Home ministry delayed Plachimada bill

RTI response reveals why bill meant to secure compensation from Coca-Cola has not received president’s assent till now 

 
By Savvy Soumya Misra, Ankur Paliwal
Last Updated: Thursday 17 September 2015

The victims of groundwater depletion and environmental pollution in Plachimada village in Kerala’s Palakkad district will have to wait longer for compensation from the Hindustan Coca Cola Beverage Company. This is because the Ministry of Home Affairs first sat on the Plachimada Coca-Cola Victims Relief and Compensation Claims Special Tribunal Bill of 2011for nearly four months and then sent it back to the Kerala government. The bill should have been sent to the president, instead, for her assent.

The Bill, once enacted, would legitimise the constitution of a special tribunal for securing compensation of 216.25 crore from the soft drink giant.

A Right To Information (RTI) response received by Delhi-based non profit, Centre for Science and Environment (CSE), reveals that the Bill was stuck earlier between ministries and later with the state. The Ministry of Home Affairs, which was coordinating the bill at the Centre, was supposed to send the bill for feedback to concerned ministries and later forward it to the president.

The Bill was passed by the Kerala Assembly in February and was sent to the Union home ministry on April 1, which later forwarded it to other ministries—Ministry of Agriculture, Ministry of Environment and Forests, Ministry of Law and Justice, Ministry of Rural Development and Ministry of Water Resources in mid-April for comments. Subsequently, comments were also invited from the Central Ground Water Board under the Ministry of Water Resources and the Ministry of Food Processing Industries.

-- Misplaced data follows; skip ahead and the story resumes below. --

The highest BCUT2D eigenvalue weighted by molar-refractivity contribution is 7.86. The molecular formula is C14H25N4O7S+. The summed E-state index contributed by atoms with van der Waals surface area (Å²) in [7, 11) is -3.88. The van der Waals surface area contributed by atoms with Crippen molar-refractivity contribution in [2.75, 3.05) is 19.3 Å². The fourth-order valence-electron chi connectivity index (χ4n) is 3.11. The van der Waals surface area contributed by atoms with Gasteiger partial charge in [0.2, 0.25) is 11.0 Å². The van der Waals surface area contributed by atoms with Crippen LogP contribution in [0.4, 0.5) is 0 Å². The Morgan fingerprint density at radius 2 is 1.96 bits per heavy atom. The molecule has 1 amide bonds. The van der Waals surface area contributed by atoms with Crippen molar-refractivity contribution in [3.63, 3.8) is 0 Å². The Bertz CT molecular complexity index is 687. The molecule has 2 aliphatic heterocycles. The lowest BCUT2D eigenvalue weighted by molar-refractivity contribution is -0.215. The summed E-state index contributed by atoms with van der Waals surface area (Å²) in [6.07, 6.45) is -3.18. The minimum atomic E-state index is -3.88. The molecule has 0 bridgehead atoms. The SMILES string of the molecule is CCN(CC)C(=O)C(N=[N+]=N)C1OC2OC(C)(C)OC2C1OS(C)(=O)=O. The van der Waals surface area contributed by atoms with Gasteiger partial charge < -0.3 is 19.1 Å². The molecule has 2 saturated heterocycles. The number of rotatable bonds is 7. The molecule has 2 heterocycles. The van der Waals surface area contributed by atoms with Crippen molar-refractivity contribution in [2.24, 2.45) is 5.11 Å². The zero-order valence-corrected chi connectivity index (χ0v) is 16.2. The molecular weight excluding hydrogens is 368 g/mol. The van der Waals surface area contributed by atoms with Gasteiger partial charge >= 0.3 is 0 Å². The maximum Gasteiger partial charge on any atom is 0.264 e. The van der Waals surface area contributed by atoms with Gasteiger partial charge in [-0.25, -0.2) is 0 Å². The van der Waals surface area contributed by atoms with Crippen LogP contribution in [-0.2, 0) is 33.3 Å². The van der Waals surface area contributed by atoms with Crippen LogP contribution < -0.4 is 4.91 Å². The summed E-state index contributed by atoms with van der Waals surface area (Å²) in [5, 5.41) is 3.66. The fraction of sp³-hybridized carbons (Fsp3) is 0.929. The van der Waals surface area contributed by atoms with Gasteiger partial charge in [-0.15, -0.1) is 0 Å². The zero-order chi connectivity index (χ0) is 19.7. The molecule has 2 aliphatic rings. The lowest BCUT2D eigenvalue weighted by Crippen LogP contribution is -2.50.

Plachimada bill’s journey


February 23, 2011: The Plachimada Coca-Cola Victims Relief and Compensation Claims Special Tribunal Bill 2011 is passed

April 1, 2011: The Ministry of Home Affairs (MHA) receives the bill

April 13, 2011: MHA sends the bill to other ministries concerned for comments, specifying a deadline of six weeks

May 4 to May 18, 2011: Ministry of Rural development, Ministry of Agriculture and Ministry of Law and Justice (legislative department) reply, saying they have no objections

May 25, 2011: Deadline to receive comments on the Bill expires

July 8, 2011: Overlooking Cabinet guidelines, MHA chooses not to go ahead with the processing of the bill and waits for comments from remaining ministries

July 12, 2011: Ministry of Water Resources replies, saying it has no objection and gave a few suggestions

July 12, 2011: MHA sends the bill with the legal opinion of Coca Cola India Private Limited, received during July, to the state for explanations

July 29, 2011: Ministry of Food Processing Industries replies and says it has no objections

 
The ministries were supposed to revert to the home ministry on the constitutional validity of the bill, whether it was in conflict with any existing Central law or deviated from any existing national policy.

The documents received under RTI from the home ministry reveal that the Union Ministry of Environment and Forests (MoEF), despite receiving several reminders from the former, had not submitted its comments as late as October 20. While MoEF is still mulling over the bill, the home ministry, too, failed to follow Cabinet guidelines.

Home ministry defied Cabinet guidelines

An official memorandum the home ministry, issued to all the ministries, mentioned that the Cabinet guidelines for disposal of state Legislative Assembly matters say that the ministries should submit their observations with six weeks. It added that if the feedback was not received within the six week deadline, the bill would be processed without waiting for further comments and if there were any inconsistencies at a later stage, the concerned ministry or department would be held responsible.